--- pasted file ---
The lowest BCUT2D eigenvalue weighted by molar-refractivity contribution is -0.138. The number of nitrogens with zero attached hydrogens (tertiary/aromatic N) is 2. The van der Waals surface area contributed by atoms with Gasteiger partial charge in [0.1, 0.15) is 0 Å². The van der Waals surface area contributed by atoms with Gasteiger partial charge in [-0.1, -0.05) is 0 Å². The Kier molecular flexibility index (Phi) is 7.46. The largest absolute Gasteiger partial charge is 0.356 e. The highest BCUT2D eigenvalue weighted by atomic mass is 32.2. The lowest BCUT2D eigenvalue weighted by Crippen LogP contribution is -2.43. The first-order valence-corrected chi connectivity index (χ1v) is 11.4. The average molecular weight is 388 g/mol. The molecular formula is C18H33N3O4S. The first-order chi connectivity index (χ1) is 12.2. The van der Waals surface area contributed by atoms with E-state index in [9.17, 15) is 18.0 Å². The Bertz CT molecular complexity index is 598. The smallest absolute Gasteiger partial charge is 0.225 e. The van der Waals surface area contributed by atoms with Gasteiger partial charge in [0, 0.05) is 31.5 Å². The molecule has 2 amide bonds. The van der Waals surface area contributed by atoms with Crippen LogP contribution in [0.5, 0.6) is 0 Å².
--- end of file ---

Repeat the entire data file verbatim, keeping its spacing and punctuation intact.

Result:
The lowest BCUT2D eigenvalue weighted by molar-refractivity contribution is -0.138. The number of nitrogens with zero attached hydrogens (tertiary/aromatic N) is 2. The van der Waals surface area contributed by atoms with Gasteiger partial charge in [0.1, 0.15) is 0 Å². The van der Waals surface area contributed by atoms with Gasteiger partial charge in [-0.1, -0.05) is 0 Å². The Kier molecular flexibility index (Phi) is 7.46. The largest absolute Gasteiger partial charge is 0.356 e. The highest BCUT2D eigenvalue weighted by atomic mass is 32.2. The lowest BCUT2D eigenvalue weighted by Crippen LogP contribution is -2.43. The first-order valence-corrected chi connectivity index (χ1v) is 11.4. The average molecular weight is 388 g/mol. The molecular formula is C18H33N3O4S. The first-order chi connectivity index (χ1) is 12.2. The van der Waals surface area contributed by atoms with E-state index in [9.17, 15) is 18.0 Å². The Bertz CT molecular complexity index is 598. The smallest absolute Gasteiger partial charge is 0.225 e. The van der Waals surface area contributed by atoms with Gasteiger partial charge in [0, 0.05) is 31.5 Å². The molecule has 2 amide bonds. The van der Waals surface area contributed by atoms with Crippen LogP contribution in [0.5, 0.6) is 0 Å².